Brigantia iron age Celtic re-enactment society



About Us

BRIGANTIA is an historical re-enactment society, recreating the iron age Celts since 1990. We are based around Portsmouth in Hampshire in the south of England.

Since1990 we have regularly travelled around the UK and Europe performing public displays of combat and living history for fairs, museums, schools, local councils and national heritage organizations. Brigantia has also done schools weeks and appeared many times on TV and in documentaries.

We are not a big organisation and usually field up to a dozen of our members at a show. At Celtica 2001 near Aosta in North West Italy we fielded a record 31 of our members!



Slightly Ancient History

Our first meeting to launch the new society was held at Lambeth House in Portsmouth on June first 1990. Our founder members had a couple of years experience in another iron age Celtic re-enactment group, and included:

general secretary
Karl Gallagher

chairman
Adrian Smith
treasurers
Karen Smith
Myriam Keats

membership secretary
Jane Smith
training officers
Sean Hardingham
Steve Edmonds

events secretary
Sean Hardingham
safety officer
Simon Keats



other founder
members
Paul Axon
Matthew Curl
Mathew Northeast
Mark Buckley

John Storr-Best
Francesca Smith


We begin every year with training sessions held on Sundays in March or April on the playing fields of a helpful local school called Boundary Oak, in preparation for our first show of the year. This is usually at Beltayne over the Mayday bank holiday weekend and is sometimes at Danebury Ring, an iron age ring fort near Stockbridge in Hampshire, organised with the local council.

At the end of the Summer over the first weekend in August we always field our Celtic warriors at The Battle Of Camlann at Tintagel, ever since the first one held there in 1992.

We train both for single-combat, such as one-on-one championship fights, and for big battles. We perform combat shows just with members of our own group, and also with members of other re-enactment societies, both iron age and later. At non-authentic multi-period shows such as the mythical Arthurian Battle Of Camlann (which is still re-enacted at Tintagel each year on the first weekend of August) we take the field against groups which re-enact periods as late as The Wars Of The Roses.


Combat displays
are usually performed at large outdoor locations, such as Iron age hillforts or fairgrounds. Our hosts are national organisations like English Heritage, or local councils, or anyone who organises an open-air show, big or small.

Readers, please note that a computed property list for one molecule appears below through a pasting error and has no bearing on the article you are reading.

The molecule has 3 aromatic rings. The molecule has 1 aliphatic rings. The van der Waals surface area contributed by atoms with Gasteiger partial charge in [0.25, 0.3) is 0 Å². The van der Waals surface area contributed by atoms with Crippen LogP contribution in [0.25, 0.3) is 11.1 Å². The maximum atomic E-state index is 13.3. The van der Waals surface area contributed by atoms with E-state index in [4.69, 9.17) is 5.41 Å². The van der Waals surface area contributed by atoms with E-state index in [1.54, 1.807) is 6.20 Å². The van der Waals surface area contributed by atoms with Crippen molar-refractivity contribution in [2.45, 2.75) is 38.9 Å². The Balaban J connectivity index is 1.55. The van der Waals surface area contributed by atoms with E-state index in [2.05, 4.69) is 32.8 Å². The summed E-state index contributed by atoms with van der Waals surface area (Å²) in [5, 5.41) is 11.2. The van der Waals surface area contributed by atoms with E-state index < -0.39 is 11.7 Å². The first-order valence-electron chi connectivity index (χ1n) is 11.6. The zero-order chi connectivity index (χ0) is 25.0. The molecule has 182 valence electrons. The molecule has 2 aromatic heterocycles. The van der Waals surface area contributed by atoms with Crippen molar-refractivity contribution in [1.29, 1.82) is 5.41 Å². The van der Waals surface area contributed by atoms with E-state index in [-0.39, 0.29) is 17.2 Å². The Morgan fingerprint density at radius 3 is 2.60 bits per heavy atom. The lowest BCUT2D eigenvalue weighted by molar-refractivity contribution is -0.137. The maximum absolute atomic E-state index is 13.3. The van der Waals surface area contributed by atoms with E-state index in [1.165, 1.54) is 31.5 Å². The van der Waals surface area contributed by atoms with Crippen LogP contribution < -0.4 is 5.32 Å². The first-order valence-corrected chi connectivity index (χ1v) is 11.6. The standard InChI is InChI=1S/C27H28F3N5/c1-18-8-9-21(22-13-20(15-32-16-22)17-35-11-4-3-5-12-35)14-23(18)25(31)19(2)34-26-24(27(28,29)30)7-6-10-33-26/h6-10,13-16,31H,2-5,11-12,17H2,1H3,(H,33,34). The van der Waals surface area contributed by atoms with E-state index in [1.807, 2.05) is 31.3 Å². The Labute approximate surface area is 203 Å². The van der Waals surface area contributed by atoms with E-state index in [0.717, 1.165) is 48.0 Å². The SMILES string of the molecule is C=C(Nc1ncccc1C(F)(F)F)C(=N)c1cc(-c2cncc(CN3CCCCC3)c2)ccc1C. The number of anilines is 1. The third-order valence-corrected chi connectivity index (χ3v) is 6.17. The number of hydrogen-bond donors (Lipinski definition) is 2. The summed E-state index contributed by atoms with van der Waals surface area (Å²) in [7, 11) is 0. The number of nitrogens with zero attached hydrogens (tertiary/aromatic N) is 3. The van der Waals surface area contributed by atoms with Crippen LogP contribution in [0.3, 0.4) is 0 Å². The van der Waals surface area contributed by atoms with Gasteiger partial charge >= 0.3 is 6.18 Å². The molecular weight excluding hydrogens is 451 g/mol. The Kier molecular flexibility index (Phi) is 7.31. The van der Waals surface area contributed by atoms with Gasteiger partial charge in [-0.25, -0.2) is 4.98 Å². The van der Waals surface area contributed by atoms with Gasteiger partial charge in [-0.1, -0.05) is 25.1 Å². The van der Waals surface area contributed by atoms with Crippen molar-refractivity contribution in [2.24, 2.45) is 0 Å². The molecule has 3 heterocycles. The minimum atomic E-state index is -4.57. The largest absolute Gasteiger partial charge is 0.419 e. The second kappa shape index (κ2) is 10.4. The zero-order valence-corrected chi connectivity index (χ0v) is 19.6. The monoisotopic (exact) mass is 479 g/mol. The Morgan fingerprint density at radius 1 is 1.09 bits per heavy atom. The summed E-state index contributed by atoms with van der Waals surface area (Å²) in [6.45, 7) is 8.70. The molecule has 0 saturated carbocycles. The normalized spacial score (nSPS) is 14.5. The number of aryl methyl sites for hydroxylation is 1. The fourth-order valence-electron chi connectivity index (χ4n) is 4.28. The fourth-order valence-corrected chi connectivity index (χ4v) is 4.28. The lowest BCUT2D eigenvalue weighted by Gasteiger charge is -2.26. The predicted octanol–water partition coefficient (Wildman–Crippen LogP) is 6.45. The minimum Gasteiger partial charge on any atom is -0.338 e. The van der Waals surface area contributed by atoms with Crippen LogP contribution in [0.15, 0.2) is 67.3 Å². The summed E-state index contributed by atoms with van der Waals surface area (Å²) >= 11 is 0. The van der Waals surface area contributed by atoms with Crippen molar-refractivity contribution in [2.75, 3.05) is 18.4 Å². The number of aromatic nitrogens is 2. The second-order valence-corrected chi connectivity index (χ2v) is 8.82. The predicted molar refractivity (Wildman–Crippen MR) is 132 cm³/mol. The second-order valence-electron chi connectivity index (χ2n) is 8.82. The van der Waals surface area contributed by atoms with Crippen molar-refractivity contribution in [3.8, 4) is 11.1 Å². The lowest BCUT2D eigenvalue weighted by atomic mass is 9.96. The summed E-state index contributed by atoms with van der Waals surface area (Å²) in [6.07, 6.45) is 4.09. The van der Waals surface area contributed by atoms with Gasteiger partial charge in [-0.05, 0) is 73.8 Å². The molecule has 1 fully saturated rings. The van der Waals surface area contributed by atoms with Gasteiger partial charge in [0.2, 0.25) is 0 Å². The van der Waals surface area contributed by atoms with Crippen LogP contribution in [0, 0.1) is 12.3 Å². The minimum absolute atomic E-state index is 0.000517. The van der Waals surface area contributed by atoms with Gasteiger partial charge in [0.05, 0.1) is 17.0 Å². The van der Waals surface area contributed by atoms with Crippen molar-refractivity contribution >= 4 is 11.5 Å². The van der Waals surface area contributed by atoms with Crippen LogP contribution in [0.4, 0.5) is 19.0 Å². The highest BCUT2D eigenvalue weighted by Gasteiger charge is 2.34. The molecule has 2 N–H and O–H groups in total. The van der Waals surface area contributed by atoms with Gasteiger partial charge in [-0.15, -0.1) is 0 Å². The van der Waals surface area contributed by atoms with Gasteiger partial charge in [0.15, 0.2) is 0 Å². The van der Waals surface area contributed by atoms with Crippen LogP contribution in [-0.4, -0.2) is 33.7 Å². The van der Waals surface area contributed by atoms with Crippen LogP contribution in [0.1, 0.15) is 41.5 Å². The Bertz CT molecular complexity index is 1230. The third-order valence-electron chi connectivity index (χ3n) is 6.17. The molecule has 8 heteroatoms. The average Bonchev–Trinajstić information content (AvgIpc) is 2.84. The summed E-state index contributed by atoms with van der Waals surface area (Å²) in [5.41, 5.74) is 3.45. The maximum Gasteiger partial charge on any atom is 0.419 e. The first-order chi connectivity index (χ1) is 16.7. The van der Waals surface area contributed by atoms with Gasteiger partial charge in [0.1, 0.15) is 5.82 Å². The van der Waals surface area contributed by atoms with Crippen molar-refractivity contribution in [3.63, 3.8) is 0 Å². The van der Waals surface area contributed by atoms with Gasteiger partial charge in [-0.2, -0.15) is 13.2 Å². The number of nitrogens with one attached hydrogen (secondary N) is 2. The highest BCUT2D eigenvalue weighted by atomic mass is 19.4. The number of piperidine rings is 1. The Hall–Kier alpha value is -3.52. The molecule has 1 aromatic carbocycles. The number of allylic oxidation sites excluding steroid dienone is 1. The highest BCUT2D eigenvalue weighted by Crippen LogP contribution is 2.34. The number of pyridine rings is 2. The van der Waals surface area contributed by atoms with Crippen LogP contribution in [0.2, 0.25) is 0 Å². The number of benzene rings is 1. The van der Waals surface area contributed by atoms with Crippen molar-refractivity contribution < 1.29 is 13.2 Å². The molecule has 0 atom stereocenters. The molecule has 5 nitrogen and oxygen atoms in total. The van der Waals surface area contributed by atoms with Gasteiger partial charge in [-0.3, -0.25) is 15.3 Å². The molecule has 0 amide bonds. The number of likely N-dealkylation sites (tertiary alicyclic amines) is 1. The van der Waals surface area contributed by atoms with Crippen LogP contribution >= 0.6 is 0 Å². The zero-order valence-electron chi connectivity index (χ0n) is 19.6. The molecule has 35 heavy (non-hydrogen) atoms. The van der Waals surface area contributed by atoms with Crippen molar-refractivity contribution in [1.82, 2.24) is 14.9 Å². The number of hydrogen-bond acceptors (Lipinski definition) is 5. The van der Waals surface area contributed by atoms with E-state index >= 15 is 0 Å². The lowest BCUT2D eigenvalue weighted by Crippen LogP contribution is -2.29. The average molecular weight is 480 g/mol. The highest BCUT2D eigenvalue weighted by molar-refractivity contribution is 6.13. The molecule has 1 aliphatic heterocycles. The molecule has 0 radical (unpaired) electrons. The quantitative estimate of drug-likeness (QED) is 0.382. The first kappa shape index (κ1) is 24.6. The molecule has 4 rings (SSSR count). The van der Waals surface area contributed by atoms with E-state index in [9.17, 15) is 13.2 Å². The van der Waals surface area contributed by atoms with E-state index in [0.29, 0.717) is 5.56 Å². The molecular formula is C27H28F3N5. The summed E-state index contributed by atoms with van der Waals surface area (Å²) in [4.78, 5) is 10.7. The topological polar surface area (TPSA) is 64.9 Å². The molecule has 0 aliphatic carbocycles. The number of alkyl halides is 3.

We try to show the audience what the Celts looked like, how they fought and what their characters were like: the last true tribal society in Britain. We field chiefs, champions and warriors (both male and female), equipped with metal swords, spears, javelins, and shields. The chiefs would be showing off their fine clothes, chainmail armour and helms, and the warriors would be ready for battle in warpaint (woad), their hair stiffened with limewash (or a non-corrosive substitute). The show sometimes takes the form of a roughly scripted story, usually based (very loosely) on a story from Celtic myth, in which the druid tells the tale to the audience while the re-enactors act it out as violently as possible. Sometimes the show will be more historical, an illustration of the way in which Celtic tribal society was structured and their combat techniques and hero feats.

A combat shows usually lasts about 20 minutes, and there might be up to three in a day, depending on the host's schedule. Very often the host willhave also hired a Roman re-enactment group who do their show after ours.

Between combat shows the fighters rest or stand by the small living history area that we set up, where we talk to the public and show them our armour and weapons at close range.

We tend to organise our own shows because not many other people do the Iron age Celtic period, but if anyone else is prepared to let iron age Celtic warriors onto their battle field we enjoyed being the guests of other societies. We have provided support at shows at Tintagel, the Vectis show on the Isle of Wight, Ethendune (near Warminster) and St Fagans Folk Museum near Cardiff.


BRIGANTIA TV CREDITS